Meet Kalisa Villafana: The First Black Woman at FSU to Receive Doctorate in Nuclear Physics

0 Posted by - July 28, 2020 - BLACK EDUCATION, BLACK WOMEN, Today In Black History

By Victor Trammell and Nomalanga Mhlauli-Moses

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Being the best at something is one thing. But becoming the first person to be the best at something classifies an individual as being in a league of their very own.

A great example of such a person is Kalisa Villafana (pictured). Villafana is a native of Trinidad and Tobago. At Florida State University in 2019, the Caribbean-born science and math genius became the first-ever black woman in the college’s history to earn a doctoral degree in physics!

According to an August 2019 report from a local ABC-affiliated media outlet based in Tallahassee, Florida, Villafana said the backing  she got from her family and close friends is what propelled her to prominence.

“The support system is the reason why I was able to finish,” Villafana told ABC’s Channel 27 News.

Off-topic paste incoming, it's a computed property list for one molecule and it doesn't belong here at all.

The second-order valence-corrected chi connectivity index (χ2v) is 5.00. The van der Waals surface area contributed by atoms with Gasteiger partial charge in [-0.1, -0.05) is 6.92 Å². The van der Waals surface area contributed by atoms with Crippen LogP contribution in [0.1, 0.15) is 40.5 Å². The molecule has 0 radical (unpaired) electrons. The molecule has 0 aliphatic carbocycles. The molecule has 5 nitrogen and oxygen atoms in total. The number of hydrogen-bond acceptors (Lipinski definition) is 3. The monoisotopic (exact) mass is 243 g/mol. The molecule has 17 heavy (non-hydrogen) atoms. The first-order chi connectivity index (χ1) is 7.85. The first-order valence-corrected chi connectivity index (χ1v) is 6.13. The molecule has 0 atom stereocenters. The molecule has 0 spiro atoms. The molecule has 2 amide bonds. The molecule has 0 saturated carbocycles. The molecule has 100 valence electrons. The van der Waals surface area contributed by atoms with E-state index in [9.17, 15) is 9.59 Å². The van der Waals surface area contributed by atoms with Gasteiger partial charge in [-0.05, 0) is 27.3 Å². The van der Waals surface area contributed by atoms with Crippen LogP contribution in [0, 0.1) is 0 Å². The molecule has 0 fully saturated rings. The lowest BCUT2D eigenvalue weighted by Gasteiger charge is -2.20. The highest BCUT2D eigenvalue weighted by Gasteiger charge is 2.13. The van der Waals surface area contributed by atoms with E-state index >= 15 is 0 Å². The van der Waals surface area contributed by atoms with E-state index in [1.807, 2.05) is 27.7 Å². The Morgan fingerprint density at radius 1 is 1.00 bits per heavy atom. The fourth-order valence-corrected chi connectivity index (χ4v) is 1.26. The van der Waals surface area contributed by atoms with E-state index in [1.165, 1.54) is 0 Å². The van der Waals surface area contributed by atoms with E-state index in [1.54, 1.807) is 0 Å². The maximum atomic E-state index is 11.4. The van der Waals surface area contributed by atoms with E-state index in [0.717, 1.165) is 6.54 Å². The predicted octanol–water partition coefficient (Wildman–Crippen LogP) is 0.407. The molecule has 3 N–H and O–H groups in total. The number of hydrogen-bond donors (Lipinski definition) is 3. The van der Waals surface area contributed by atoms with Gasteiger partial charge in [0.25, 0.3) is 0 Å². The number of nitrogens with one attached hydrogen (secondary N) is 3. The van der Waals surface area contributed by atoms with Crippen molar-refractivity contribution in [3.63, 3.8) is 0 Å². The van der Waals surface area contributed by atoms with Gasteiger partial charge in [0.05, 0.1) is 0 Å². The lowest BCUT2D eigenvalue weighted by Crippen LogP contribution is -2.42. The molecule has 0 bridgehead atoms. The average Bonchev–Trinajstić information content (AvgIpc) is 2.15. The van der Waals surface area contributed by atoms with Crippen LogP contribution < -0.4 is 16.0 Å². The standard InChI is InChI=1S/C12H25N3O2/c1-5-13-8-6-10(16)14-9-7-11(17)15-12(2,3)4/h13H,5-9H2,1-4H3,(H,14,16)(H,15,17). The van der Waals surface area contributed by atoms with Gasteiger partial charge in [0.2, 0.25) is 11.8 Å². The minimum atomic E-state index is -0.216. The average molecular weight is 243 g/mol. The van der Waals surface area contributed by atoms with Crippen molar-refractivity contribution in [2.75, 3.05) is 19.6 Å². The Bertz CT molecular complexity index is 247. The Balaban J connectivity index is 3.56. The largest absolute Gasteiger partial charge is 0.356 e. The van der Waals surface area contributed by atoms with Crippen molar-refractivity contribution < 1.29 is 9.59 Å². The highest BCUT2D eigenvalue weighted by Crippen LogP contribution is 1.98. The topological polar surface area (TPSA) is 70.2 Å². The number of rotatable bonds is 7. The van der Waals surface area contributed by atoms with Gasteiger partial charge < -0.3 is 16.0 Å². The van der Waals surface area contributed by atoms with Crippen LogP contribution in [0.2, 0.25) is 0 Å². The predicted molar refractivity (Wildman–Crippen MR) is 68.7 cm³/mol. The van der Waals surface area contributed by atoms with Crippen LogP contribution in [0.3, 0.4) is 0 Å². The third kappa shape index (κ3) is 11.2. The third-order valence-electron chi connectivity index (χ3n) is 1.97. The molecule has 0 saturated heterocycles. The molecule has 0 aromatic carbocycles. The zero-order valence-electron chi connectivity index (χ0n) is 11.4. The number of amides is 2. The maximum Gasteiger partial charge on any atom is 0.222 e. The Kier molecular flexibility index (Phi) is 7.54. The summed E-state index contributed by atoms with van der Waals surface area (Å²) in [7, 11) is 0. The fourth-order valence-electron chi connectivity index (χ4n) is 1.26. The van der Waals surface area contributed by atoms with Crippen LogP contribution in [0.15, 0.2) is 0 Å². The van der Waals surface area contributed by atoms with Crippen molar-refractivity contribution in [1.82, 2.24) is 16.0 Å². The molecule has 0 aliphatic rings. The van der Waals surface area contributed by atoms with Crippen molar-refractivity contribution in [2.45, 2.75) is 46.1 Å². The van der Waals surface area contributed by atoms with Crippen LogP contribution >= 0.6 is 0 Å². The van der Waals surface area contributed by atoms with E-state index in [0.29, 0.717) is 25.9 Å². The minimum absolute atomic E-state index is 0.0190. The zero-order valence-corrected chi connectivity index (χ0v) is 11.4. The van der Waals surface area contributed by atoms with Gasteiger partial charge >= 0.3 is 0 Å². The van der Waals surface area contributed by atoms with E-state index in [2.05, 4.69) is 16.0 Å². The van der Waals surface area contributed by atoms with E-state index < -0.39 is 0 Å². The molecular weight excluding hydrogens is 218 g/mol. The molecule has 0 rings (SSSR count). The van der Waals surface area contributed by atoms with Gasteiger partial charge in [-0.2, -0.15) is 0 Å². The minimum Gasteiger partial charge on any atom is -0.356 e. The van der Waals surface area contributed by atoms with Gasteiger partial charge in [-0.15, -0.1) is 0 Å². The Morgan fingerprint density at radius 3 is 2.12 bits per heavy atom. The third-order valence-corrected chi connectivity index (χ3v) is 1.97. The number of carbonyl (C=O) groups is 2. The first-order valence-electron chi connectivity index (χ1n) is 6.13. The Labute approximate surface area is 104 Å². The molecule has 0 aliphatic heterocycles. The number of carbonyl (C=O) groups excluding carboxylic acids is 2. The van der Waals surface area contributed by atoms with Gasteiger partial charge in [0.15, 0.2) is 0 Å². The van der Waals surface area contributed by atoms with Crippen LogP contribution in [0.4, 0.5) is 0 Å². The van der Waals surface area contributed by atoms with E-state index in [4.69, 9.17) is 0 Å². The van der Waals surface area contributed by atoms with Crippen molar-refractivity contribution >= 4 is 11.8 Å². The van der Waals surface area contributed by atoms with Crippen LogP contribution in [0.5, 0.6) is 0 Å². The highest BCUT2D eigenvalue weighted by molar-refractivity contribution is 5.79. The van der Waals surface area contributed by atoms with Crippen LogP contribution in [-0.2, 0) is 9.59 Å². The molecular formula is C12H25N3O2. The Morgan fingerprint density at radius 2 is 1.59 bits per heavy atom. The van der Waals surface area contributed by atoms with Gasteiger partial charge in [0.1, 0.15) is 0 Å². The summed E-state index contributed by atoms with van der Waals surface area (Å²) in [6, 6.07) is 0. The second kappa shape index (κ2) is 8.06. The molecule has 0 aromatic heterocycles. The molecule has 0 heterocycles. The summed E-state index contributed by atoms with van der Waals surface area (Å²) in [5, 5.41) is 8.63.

“I’ve wanted to quit before like you would do in a lot of challenge and experiences but I feel like he made sure that I did not and the Florida State University physicist department really made sure that I did not and I feel like that’s the reason why I’m here at this point,” she also said.

Villafana completed her undergraduate degree in physics at Florida A&M University. She selected Florida State University for her graduate school program because of its high-ranking physics curriculum, its strong nuclear physics collective, and its state-of-the-art in-house laboratory.

The commencement ceremony Villafana recently attended recently was the first of two summer 2019 ceremonies held by Florida State University. This brilliant young lady is one of only 96 black women in the United States who have earned a Ph.D. in physics.

In her interview with ABC 27 News, Villafana offered a message of confidence to other young black girls who aspire to work in the field of science.

“Hopefully, other young girls are motivated when they see us, even though the field is predominantly white and male. Hopefully, they see that they too can be a physicist. You may not see a lot of us, but we’re there. We’re out there,” she added.


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